A Mesquite, Texas, man is set to plead guilty to training his 22,000-PC botnet on a local ISP — just to show off its firepower to a potential customer.
David Anthony Edwards will plead guilty to charges that he and another man, Thomas James Frederick Smith, built a custom botnet, called Nettick, which they then tried to sell to cybercriminals at the rate of US$0.15 per infected computer, according to court documents.
On August 14, 2006, Smith and Edwards allegedly used part of Nettick to attack a computer hosted by The Planet. Apparently, that was just a test, to show that the botnet was for real. “After the test, the bot purchaser agreed to buy the source code and the entire botnet for approximately $3,000,” prosecutors say in the indictment against the two men.
Edwards will plead guilty Thursday in federal court in Dallas, according to his attorney, Mick Mickelsen. Smith has pleaded innocent in the case and is set to go to trial on May 17. Both men face a maximum of five years in prison and a $250,000 fine on one count of conspiring to cause damage to a protected computer and to commit fraud.
Edwards, who used the hacker pseudonym Davus, controlled the botnet from an IRC (Internet Relay Chat) channel hosted on his kidindustries.net Web site, according to a statement of facts filed in conjunction with his plea agreement.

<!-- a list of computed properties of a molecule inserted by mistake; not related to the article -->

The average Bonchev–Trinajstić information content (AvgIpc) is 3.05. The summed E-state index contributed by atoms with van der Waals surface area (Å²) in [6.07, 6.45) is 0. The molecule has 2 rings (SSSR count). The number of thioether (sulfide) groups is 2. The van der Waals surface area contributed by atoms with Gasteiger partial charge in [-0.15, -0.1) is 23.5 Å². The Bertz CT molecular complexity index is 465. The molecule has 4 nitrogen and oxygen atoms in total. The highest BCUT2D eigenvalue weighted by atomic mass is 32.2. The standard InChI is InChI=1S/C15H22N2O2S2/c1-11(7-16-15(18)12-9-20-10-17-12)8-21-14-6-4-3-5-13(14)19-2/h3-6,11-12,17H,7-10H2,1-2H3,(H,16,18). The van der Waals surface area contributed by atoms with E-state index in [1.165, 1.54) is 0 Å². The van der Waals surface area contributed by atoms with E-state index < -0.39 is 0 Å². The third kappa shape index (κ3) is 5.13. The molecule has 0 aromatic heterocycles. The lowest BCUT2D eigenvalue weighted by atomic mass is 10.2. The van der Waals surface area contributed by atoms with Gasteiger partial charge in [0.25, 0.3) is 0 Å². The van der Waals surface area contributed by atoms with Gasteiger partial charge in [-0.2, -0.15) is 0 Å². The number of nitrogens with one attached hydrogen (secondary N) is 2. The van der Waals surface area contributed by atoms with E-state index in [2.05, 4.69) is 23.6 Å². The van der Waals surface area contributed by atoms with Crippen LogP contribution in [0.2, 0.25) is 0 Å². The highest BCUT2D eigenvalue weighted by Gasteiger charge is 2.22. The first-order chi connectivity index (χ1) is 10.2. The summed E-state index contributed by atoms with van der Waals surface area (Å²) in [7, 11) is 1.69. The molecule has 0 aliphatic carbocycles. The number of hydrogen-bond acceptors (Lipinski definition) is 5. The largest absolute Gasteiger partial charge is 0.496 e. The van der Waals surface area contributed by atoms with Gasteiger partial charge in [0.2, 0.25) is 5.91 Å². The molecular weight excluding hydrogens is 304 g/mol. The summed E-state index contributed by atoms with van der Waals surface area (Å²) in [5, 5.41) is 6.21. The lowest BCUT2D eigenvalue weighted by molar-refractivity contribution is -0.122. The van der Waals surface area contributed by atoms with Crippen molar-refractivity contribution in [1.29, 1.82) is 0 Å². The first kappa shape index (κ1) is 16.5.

Six weeks after ThePlanet.com attack, Edwards and Smith broke into Texas Web hosting provider T35 Hosting, downloaded the company’s password database, and then defaced the T35.net Web site, posting usernames and passwords to the public, prosecutors state.
Smith, who used the hacker name Zook, allegedly pretended to be an innocent bystander to the hack, posting to the HelpingWebmasters.com discussion site that he’d discovered the defacement on Oct. 4.
“I found out today at around 11:40 PM that the t35 Website was Completly [sic] defaced,” Zook wrote in the post. “I posted it to a few news sites and noticed after posting them that the Mysql dumps were actually up for grabs… How are all the users going to be compensated? Im sure EVERYONES password was in that file…”
A few hours later, T35 President Alex Melen responded to Zook’s post, blaming the compromise on a Linux kernel vulnerability, and noting that “a lot of companies are dealing with these hacking attacks right now and not a lot can be done.”